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Leicester put in tighter lockdown after rise in coronavirus cases

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Leicester is to face a tighter lockdown than the rest of country from Tuesday after the English city reported an increase in coronavirus cases, confronting the government with the first test of its ability to control the virus while opening up the economy.

Health secretary Matt Hancock said non-essential shops had been told to close on Tuesday and schools asked to shut their doors to the majority of their pupils from Thursday. Classes will remain open for vulnerable children and children of critical workers.

Speaking in the Commons on Monday evening, Mr Hancock confirmed the loosening of measures that will allow pubs and restaurants to reopen across the country from July 4 would not take place in Leicester.

“We’ll review if we can release any of the measures in two weeks,” he said, adding that 10 per cent of all positive cases detected in the country over the past week had been detected in the East Midlands city.


A spike of cases there of 350,000 people had led Public Health England (PHE) to support the first big “local lockdown”, Peter Soulsby, the city’s Labour mayor, said on Monday.

“Given the growing outbreak in Leicester we cannot recommend that the easing of the national lockdown set to take place on July 4 happens in Leicester,” Mr Hancock told MPs.

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“Unfortunately, the clinical advice is that the relaxation of shielding measures due on July 6 cannot now take place in Leicester. We recommend to people in Leicester, stay at home as much as you can, and we recommend against all but essential travel to, from and within Leicester.”

Tighter restrictions would also apply to the suburbs surrounding the city, Mr Hancock said. 

People queue at a walk-in coronavirus testing centre in Leicester © Christopher Furlong/Getty Images

Prime minister Boris Johnson had told the BBC earlier in the day that a local “whack-a-mole” strategy used to deal with outbreaks in Weston-super-Mare and around GP surgeries in London would be “brought to bear in Leicester as well”.

Mr Soulsby told the local Leicester Mercury newspaper that the city was being singled out unfairly, adding that the government seemed “determined to be seen to be doing something and has chosen Leicester to do it”. He also said he could not enforce lockdown measures.

But a Downing Street spokesman contradicted the Labour mayor and insisted that “either the local authority or PHE have a range of powers themselves to allow them to contain local outbreaks — for example they can impose temporary closures of public spaces, businesses and venues”.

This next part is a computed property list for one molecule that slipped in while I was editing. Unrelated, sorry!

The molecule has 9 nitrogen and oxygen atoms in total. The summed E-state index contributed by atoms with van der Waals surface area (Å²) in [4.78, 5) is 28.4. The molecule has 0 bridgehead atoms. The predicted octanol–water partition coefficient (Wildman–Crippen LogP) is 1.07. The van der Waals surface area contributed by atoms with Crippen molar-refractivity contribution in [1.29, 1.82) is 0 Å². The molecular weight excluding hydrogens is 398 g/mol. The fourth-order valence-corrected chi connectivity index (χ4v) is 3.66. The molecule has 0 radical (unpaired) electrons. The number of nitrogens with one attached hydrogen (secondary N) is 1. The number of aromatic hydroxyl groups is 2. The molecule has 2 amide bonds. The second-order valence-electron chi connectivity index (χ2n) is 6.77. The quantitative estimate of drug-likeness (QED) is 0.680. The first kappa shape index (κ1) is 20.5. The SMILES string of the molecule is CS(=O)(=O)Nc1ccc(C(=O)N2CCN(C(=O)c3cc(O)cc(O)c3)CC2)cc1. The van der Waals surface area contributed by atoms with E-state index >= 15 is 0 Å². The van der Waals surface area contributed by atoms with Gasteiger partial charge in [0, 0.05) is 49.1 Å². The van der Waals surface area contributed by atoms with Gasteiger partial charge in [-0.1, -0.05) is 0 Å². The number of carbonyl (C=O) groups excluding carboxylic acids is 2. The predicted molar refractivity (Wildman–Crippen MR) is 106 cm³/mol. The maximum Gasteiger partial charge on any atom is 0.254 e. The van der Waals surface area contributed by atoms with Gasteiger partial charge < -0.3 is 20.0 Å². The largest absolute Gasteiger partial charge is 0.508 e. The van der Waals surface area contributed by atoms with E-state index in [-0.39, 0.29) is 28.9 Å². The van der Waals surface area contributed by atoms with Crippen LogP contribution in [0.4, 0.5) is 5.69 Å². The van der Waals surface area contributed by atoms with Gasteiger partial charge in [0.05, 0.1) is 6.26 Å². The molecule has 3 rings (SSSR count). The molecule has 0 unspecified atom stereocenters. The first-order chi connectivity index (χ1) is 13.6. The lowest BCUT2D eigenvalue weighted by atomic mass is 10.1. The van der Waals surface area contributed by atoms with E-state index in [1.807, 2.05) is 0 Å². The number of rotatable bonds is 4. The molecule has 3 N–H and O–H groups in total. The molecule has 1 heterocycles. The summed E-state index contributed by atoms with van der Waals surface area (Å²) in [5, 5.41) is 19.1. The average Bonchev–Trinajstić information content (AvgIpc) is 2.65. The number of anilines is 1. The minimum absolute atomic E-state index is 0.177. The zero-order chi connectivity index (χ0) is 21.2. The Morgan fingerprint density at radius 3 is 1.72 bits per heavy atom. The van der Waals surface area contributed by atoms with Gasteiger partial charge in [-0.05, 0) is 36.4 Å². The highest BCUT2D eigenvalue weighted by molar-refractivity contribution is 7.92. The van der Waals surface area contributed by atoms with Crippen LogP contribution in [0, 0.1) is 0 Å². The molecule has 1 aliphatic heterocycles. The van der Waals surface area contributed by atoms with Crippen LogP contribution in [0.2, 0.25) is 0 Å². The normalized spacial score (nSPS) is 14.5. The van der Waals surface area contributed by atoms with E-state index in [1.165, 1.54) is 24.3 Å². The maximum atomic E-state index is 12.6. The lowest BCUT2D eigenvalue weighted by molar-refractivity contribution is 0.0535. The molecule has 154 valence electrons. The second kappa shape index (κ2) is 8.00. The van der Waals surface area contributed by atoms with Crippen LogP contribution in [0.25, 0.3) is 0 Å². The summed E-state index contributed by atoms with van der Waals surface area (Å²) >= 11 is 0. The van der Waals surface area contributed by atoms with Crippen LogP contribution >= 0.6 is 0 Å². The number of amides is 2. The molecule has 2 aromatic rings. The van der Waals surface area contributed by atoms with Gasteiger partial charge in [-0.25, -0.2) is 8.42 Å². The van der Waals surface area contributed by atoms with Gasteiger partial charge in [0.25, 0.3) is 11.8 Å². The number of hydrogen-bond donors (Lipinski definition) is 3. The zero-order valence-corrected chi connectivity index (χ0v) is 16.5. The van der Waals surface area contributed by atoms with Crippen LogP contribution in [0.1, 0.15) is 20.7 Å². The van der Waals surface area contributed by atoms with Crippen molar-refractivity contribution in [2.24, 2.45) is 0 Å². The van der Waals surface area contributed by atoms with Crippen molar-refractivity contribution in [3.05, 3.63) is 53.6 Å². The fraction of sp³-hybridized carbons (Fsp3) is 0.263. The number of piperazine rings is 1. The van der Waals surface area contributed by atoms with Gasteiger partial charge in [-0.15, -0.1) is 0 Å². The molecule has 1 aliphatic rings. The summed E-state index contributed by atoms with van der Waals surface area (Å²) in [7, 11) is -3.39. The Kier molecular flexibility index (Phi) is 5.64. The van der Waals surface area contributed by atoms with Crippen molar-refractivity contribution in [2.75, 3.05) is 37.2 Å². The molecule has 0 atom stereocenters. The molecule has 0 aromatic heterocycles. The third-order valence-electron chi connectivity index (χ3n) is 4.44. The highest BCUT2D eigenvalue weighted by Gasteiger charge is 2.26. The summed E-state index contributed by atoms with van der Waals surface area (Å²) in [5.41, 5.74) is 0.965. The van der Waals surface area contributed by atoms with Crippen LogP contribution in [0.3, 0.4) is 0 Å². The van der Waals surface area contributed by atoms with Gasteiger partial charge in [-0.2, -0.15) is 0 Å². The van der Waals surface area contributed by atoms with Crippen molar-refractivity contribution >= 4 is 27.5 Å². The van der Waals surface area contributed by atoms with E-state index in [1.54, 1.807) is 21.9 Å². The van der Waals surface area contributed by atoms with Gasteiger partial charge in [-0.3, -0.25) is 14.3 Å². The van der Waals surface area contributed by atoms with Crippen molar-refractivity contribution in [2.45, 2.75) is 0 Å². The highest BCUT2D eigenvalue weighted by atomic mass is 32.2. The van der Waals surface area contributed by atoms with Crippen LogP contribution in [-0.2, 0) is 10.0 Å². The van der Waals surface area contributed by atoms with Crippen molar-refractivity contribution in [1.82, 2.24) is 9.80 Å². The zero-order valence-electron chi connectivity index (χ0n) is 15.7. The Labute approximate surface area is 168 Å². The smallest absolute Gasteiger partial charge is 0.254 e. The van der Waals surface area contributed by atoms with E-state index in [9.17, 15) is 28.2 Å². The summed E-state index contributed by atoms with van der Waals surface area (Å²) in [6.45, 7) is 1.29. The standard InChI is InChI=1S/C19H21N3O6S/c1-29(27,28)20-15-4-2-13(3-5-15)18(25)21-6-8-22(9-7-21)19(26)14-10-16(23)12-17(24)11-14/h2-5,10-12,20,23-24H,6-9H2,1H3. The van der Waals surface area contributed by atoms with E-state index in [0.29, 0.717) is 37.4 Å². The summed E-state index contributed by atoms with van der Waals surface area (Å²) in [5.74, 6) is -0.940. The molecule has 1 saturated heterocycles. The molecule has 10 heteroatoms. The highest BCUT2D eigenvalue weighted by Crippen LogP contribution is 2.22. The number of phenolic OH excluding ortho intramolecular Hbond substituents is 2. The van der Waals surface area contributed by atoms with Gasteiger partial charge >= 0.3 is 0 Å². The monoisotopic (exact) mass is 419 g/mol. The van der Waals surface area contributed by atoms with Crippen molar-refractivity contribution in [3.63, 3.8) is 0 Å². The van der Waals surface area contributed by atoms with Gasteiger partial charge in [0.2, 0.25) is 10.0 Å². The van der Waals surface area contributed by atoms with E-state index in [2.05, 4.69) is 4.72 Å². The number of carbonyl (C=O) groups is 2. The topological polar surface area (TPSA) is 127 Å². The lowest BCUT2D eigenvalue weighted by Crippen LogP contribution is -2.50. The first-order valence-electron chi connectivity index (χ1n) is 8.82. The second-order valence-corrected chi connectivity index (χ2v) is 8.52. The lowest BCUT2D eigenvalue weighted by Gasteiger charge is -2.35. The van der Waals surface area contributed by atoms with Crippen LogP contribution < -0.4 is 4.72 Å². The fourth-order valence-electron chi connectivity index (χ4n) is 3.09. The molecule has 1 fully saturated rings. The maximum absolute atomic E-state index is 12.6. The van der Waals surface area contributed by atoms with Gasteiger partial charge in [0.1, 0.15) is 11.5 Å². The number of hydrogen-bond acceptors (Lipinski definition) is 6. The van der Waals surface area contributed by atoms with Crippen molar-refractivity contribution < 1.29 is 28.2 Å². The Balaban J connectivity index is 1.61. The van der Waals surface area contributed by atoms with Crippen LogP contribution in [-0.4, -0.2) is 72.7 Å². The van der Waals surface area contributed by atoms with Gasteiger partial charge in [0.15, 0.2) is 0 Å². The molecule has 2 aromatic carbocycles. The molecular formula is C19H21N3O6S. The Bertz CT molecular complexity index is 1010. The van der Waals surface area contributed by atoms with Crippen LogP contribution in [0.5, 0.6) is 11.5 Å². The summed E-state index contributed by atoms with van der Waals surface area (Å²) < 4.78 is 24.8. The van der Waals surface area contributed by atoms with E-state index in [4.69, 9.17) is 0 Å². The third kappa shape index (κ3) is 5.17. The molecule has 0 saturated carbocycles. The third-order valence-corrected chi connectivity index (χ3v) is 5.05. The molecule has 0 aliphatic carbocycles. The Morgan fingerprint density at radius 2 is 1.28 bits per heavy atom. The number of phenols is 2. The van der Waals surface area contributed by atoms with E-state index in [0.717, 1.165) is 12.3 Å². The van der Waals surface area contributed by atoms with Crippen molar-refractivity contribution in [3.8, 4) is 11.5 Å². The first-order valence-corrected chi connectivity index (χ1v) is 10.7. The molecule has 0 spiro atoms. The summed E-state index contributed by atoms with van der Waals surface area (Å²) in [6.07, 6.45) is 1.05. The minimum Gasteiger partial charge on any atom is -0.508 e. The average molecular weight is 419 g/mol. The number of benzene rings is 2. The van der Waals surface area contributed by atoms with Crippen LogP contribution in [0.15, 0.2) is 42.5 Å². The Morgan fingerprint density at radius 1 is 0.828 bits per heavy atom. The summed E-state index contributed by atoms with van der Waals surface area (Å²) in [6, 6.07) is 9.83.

The spokesman said local lockdowns could include “closing down particular schools or particular groups of schools, potentially limiting admissions to health facilities or — if there were a particular business or premises linked to an outbreak — closing that down temporarily”.

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The PHE report called for the closure of non-essential shops and other areas where social gatherings may take place, as well as workplaces where between 5 and 10 per cent of staff had tested positive for Covid-19 within a two-week period.

The outbreak is among younger people who often display few symptoms of infection. However, many live with elderly relatives in the tight-packed housing of east Leicester where the outbreak has occurred. The city is home to many people of Indian and Pakistani heritage, who have died disproportionately from the disease.

Some 866 people tested positive in the two weeks to June 23. But Kamlesh Khunti, professor of primary care diabetes and vascular medicine at Leicester University and a local GP, said it was impossible to compare with national figures because data from central testing programmes was not routinely published by the government. “We are in a data vacuum,” he said.

Prof Khunti, a member of the Independent Sage group of advisers often critical of government policy, said that enlisting black and ethnic minority community groups to emphasise that social distancing was still necessary could be the best way to tackle the outbreak. “It is about working with inner-city, Bame intergenerational, multilingual families with high risk factors for this disease.”

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Meanwhile Greece has extended a ban on tourism from the UK and Sweden at least until July 15, reversing a decision to allow direct flights from all western European countries on July 1.

Haris Theocharis, the tourism minister, told the FT: “Our priority is safety, not numbers [of visitors].”

He added: “I think it’s likely that UK tourists will be able to come after the middle of the month.”

Normally more than 3m tourists from the UK visit Greece every year, the second-largest national group after Germany.

Greece’s success to date in limiting the spread of coronavirus makes it an especially attractive destination this year. The country has recorded 191 deaths after 3,390 infections, with a current “R” transmission number of 0.3, according to EODY, the state public health organisation.

Additional reporting by Kerin Hope in Athens 

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